The High Fliers
The high fliers are driven by the will to move up the career ladder and reach that senior level within a company. As a result, they’re most likely to stay in a role for over five years, as their primary aim is career progression, making them loyal to the companies that can provide that.

Industries of interest = Open to all industries

Preferred specialities = General IT, Cloud

The Curious Collaborators
This sociable and extroverted group is the perfect networking combination. Calm and less competitive, personal connections and collaborations are the biggest motivators for such individuals. To attract this persona, a job role needs to be intellectually stimulating and provide a real challenge. 

Industries of interest = Open to all industries

Preferred specialities = Cybersecurity, General IT

The Outlaws
The outlaws are the ones that are prepared to push the boundaries to get what they want. Preferring work that is relatively stress-free means this group is looking for roles that allow career progression while maintaining a healthy work-life balance

Industries of interest = Finance & Legal

Preferred specialities = Cybersecurity, General IT, Coding

The Provocateurs
The most extreme scorers are also the most interested in training and upskilling. These are the respondents who chose an extreme answer on many personality traits; e.g. absolutely yes or absolutely no in the survey.

To secure this type of individual the key is focusing on professional development and the importance of a good work-life balance. The provocateurs are the least interested in exploring different industries, prioritising a job that is serving them as an individual over brand loyalty every time.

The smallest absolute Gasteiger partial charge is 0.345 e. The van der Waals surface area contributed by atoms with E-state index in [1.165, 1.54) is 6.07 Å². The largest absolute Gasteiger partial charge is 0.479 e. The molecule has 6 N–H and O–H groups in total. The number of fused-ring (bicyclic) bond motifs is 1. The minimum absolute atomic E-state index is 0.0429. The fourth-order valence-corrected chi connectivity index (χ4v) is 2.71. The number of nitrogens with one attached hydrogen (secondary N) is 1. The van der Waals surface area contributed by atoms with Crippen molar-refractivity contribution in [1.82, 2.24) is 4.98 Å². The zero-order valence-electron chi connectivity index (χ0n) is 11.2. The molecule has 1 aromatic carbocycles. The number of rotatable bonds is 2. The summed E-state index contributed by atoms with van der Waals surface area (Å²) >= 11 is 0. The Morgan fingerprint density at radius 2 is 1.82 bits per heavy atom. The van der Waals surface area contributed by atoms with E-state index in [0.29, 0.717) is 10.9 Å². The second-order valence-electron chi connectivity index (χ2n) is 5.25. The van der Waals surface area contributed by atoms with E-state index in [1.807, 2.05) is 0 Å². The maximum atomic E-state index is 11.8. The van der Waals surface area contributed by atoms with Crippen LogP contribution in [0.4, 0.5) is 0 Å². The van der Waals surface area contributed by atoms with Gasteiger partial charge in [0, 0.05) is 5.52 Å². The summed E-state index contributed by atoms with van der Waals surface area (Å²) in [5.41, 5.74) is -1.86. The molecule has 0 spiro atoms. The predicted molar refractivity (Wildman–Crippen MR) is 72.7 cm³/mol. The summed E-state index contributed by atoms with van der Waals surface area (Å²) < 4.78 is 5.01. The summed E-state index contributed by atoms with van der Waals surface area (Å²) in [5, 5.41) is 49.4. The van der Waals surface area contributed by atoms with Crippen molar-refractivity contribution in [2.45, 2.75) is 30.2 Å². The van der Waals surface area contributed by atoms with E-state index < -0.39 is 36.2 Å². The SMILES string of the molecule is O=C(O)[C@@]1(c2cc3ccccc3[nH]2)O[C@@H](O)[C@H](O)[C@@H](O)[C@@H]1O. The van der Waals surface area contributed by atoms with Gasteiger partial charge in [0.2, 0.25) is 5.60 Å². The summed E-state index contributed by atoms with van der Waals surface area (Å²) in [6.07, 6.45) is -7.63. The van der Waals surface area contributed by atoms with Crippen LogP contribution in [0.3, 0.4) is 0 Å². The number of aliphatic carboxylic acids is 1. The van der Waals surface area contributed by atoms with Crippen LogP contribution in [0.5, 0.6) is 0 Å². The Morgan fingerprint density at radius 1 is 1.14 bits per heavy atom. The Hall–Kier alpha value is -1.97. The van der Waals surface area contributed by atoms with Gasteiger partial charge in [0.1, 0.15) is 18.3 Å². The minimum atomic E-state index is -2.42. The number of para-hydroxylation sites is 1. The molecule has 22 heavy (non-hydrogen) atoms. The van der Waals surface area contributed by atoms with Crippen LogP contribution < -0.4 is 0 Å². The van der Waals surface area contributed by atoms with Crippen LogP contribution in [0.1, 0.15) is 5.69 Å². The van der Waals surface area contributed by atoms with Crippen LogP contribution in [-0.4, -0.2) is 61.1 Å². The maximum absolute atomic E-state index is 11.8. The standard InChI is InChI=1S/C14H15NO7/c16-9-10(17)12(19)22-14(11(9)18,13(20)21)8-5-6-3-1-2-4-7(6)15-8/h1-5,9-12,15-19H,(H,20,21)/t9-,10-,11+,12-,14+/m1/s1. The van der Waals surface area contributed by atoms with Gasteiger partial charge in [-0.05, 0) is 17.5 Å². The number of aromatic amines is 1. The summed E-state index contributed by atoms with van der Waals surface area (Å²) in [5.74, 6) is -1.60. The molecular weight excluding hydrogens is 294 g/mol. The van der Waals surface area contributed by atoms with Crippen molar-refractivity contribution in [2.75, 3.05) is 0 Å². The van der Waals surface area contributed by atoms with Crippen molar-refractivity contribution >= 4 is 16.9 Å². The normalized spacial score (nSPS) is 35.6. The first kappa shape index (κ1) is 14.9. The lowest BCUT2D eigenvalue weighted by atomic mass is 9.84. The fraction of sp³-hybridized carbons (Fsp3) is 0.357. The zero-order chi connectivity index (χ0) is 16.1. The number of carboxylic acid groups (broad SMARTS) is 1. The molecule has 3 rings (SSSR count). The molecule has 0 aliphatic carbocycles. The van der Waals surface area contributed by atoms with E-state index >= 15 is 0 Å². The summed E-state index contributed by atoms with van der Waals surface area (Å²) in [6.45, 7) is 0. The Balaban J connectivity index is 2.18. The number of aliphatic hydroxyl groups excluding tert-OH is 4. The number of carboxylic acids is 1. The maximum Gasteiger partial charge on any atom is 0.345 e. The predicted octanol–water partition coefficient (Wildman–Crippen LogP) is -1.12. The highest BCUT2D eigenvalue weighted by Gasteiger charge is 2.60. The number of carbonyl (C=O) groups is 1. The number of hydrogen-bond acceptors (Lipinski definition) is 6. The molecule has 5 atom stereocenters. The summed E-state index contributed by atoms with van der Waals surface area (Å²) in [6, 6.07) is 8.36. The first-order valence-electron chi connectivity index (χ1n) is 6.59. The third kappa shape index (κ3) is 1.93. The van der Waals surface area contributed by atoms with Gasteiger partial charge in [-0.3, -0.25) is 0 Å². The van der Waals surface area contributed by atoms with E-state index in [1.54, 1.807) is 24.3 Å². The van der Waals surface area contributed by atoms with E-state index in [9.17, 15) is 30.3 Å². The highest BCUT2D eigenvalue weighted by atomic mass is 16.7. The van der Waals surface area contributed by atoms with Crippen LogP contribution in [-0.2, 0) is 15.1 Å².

Industries of interest = Strongly prefers to work in IT & Telecoms

Preferred specialities = General IT, Cloud

The Diplomats
The highest scoring group for empathy, they have a knack for persuading and caring about others in the team. The diplomats’ highly protective nature means they are drawn to cybersecurity over other industry specialism, with a high proportion of these individuals occupying roles in security.  

Industries of interest = Travel & Transport, Architecture, Engineering & Building

Preferred specialities = Cybersecurity, AI, Cloud

The tech industry has the highest turnover rate compared to any other industry,” said Good&Co’s Chief Psychometrician & Co-Founder, Dr Kerry Schofield. “With this in mind, it‘s clear that simply hiring for skills and experience is not sufficient. In order to improve retention rates, tech employers need to go a step further and consider the fit between a candidate’s personality and the role in question.”

Dominic Harvey, Director at CWJobs, added: “It’s exciting to view the tech and IT recruitment in such a new and dynamic way, by looking at personality types and seeing how employers or businesses can tailor their offering to meet the traits of individuals. This way, perhaps workers will discover new things about what they should be looking for in a role in ways that might’ve been discounted before.”